A Failure to Love – Part 1

March 13, 2006





How would you fill in the blank?  What comes to mind when you picture the opposite of love?

Jane Jimenez

Jane Jimenez

If you chose “hate” as the opposite of love, you have Merriam-Webster on your side.  Their exhaustive list of antonyms is a litany of hate:  abomination, hatred, loathing, rancor, allergy, animosity, antipathy, aversion, disfavor, dislike, abhorrence, disgust, repugnance, repulsion, revulsion, misanthropy.

Yet, as much as I respect Merriam-Webster as an authority on language, there is a word missing from their list.


In 1964, 38 residents of a Queens, N.Y., failed a test of love.  In the following days, weeks, and months, as their story was repeated in the news, no one could find any example of hate, dislike or revulsion in the hearts of these people.  Yet, as the ultimate example of man’s failure to love, this story has lived on for over forty years.

On another March 13th, in the middle of a quiet night, “along a serene, tree-lined street in the Kew Gardens section of Queens, New York City, Catherine Genovese began the last walk of her life.”  Twenty feet from her apartment door, “she took notice of a figure in the darkness walking quickly toward her.”

Court testimony at the trial held three months later confirmed the news stories that had shocked a nation.  One neighbor, Miss Picq, said that she saw Catherine Genovese lying in the street. “The poor girl got up slowly, walking to the parking lot,” she said tearfully.  “I heard two last screams for help, but couldn’t see her then.”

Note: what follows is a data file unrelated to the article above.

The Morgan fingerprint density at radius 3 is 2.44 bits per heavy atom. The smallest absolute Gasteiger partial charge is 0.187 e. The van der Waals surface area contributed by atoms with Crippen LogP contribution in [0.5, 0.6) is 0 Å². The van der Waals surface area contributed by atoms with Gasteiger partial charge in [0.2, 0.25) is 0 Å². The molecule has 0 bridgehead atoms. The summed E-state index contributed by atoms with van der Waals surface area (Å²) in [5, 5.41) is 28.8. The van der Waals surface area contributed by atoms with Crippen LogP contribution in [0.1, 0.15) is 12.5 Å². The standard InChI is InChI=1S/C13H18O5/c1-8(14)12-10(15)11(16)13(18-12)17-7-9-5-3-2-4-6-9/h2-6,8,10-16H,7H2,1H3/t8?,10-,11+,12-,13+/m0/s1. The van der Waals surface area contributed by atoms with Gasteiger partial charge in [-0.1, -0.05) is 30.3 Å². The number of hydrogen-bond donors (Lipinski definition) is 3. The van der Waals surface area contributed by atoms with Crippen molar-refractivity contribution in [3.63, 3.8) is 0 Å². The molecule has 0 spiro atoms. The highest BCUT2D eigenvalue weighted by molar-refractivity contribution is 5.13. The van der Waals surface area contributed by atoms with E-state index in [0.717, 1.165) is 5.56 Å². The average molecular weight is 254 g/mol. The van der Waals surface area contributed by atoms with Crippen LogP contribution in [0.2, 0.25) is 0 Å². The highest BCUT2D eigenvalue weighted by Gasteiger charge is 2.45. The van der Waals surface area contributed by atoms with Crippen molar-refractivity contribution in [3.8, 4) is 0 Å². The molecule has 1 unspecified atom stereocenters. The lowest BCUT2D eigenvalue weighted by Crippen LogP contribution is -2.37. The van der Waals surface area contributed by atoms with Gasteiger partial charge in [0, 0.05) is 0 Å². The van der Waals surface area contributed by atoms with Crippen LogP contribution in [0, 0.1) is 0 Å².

Another neighbor, Robert Mozer testified that he had yelled at the assailant. “I hollered, ‘Hey get out of there! What are you doing?’ He jumped up and ran like a scared rabbit, took off real quick,” Mr. Mozer told the court.  But the attacker returned.

In all, 38 neighbors of Catherine “Kitty” Genovese let her brutal murder occur without as much as picking up the telephone to call the police.  Over thirty minutes passed.  Kitty was stabbed 17 times under the windows of her neighbors.

“We thought it was a lover’s quarrel!” said one tenant. “Frankly, we were afraid,” said another witness. One woman who didn’t want her name used said, “I didn’t want my husband to get involved.” Others had different explanations for their conduct. “We went to the window to see what was happening, but the light from our bedroom made it difficult to see the street.” There were lots of excuses. Maybe the most apathetic was the person who told reporters, “I was tired.”

Kitty’s murder has become a textbook case for sociologists, psychologists and criminologists.  They have their theories.  They have their explanations.  Dr. Iago Galdston, a New York City psychiatrist said “I would assign this to the effect of the megalopolis in which we live which makes closeness very difficult and leads to the alienation of the individual to the group.”

You could say that.  It’s just that Dr. Galdston, with all of his fancy words, misses the key explanation.

The indifference of these people was just as effective as the rage of the attacker in bringing about the death of Kitty Genovese.  They failed to love.

Love is known by its action, not its feeling.  Indifference, “marked by a lack of concern for something,” is the ultimate choice to let harm happen because we are not moved to love another human being as ourselves.

Love that leaves us unmoved by the need of another human being is more than the absence of love.  Indifference is the opposite of love.


Jesus said love one another. He didn’t say love the whole world.
Mother Teresa

October 15, 2004 –  Where’s Poppa?

October 22, 2004 – Bringing Poppa Home

 See Archives for more past editorials.